2008 Pontiac Solstice Photo
/ 10
On Quality
$7,950 - $20,995
On Quality
The Excitement Division hopes you’ll be so dazzled you look right past the details when taking the 2008 Pontiac Solstice for a drive.
6.0 out of 10
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QUALITY | 6 out of 10

Expert Quotes:

“hard plastic that looks extremely cheap”

“bargain-value concept car”
Road & Track

“terribly imprudently packaged”
Car and Driver

“fussy multistep top operation process”

“even optioned up…unlikely to break the $30,000 barrier”

The 2008 Pontiac Solstice offers lots of goodies, packaged with lots of compromises.

Luckily, the driver and passenger chairs prove comfortable and supportive and are surrounded by more than sufficient space to stretch with reviewers, including those from TheCarConnection.com. The Solstice’s “seats have good lateral and lower-back support,” ConsumerGuide contends. “Unlike some small roadsters,” comments Kelley Blue Book, “it has generous shoulder room and sufficient legroom for taller drivers.” Car and Driver gripes, though, that the Solstice is “terribly imprudently packaged.”

Cargo space is the Solstice’s worst failing. “An appalling shortage of interior and cargo space,” rails Car and Driver. Kelley Blue Book spells it out: “a mere 5.4 cubic feet of trunk space with the top up—and almost none at all with the top down.” The inclusion of an auxiliary port for iPods and MP3 players–-with a distinct lack of anywhere to place such a device–-is symptomatic of the Solstice’s attention to detail. Automobile looks at the bright side of a storage-starved interior, referring to the Solstice’s “handy storage compartment” that “resides between the seatbacks…three cup holders, storage pockets sewn to the forward edges of the seat cushions, and slots molded into the threshold trim for pens and coins.”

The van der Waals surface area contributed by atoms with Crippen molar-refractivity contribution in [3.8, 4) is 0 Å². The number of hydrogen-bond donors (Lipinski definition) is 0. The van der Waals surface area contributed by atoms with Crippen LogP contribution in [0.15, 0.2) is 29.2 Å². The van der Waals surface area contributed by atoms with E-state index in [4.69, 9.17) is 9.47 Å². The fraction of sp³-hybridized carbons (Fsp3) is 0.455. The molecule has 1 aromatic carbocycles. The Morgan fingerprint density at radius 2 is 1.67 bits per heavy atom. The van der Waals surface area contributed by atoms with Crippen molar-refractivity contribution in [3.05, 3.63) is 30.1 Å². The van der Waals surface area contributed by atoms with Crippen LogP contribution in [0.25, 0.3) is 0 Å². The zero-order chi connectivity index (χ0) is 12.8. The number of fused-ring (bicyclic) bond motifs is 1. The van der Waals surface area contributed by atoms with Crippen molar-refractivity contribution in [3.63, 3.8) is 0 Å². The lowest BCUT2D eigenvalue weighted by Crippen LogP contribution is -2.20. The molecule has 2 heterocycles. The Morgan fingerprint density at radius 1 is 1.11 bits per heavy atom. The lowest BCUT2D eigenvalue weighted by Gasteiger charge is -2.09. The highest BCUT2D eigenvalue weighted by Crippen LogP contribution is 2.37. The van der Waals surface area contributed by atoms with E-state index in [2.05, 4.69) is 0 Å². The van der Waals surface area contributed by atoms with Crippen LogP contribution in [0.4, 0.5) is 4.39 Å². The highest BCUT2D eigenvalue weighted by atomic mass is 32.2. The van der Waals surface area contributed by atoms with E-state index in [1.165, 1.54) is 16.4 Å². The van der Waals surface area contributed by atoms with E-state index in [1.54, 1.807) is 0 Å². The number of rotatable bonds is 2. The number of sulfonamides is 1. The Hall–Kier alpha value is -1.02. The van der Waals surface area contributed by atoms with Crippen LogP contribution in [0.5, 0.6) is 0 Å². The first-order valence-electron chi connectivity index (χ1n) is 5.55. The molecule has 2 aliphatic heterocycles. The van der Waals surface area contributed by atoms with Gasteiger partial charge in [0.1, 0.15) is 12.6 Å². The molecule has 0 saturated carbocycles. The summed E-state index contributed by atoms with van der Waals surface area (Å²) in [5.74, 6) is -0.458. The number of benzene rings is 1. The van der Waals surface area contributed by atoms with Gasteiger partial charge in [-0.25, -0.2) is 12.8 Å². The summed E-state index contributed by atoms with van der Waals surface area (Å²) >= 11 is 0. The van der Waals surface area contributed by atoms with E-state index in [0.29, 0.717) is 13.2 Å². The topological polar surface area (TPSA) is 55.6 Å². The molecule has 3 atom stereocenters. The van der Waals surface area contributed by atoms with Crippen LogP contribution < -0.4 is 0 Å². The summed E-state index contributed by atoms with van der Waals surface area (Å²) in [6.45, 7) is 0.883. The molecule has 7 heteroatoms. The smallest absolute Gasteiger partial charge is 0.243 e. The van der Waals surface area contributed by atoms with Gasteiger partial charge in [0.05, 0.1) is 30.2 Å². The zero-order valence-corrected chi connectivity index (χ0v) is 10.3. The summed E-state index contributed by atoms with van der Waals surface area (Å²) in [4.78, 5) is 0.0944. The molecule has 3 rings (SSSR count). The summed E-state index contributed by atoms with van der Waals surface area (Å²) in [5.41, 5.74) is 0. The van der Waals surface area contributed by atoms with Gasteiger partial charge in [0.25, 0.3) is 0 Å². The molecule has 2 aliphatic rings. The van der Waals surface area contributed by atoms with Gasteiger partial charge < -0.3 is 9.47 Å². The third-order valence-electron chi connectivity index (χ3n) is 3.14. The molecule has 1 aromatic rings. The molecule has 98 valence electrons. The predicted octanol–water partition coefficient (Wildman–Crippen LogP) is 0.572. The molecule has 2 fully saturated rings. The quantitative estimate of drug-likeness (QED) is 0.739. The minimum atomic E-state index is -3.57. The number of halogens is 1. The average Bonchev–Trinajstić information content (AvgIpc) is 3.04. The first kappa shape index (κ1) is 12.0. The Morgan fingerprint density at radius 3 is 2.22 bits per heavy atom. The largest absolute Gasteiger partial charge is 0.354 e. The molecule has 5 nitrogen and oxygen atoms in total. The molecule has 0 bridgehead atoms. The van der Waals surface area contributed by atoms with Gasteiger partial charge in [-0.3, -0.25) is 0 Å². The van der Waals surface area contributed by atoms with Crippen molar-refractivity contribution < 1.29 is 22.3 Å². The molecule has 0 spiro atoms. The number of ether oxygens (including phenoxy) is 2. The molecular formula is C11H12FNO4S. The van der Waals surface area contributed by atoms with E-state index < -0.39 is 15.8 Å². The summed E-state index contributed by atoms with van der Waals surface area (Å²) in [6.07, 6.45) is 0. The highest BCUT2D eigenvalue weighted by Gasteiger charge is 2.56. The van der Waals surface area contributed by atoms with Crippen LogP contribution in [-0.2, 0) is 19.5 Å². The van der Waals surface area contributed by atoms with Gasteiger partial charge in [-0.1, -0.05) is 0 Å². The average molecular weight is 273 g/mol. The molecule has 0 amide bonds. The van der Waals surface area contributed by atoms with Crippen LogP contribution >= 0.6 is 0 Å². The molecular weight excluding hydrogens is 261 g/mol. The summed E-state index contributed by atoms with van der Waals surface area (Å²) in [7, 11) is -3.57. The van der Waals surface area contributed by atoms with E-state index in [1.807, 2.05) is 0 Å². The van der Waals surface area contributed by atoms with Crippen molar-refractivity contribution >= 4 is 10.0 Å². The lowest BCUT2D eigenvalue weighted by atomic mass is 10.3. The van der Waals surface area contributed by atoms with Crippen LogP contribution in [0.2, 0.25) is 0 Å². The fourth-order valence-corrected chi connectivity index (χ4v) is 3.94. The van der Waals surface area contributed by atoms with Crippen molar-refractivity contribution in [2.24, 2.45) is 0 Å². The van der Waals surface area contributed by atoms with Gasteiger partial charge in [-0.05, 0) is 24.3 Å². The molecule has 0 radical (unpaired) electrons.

The top raises its own concerns. “Raising and lowering the ragtop takes a minute or two with the car stopped and consists of half a dozen” steps, says Automobile, commenting that it compares poorly with the Miata’s single-step operation. Edmunds bemoans the “fussy multistep top operation process.”

“New ‘premium acoustic headliner’ does little to mask engine drone,” notes ConsumerGuide, who also find “The engines are buzzy or boomy depending on rpm.” But apparently in this segment, good looks go a long way, as “Kelley Blue Book expects the Solstice to retain a high resale value, on par with the BMW Z4 and Audi TT and better than the Mazda MX-5.” As for the quality of materials inside, ConsumerGuide points out lots of “hard plastic that looks extremely cheap.”


The Excitement Division hopes you’ll be so dazzled you look right past the details when taking the 2008 Pontiac Solstice for a drive.

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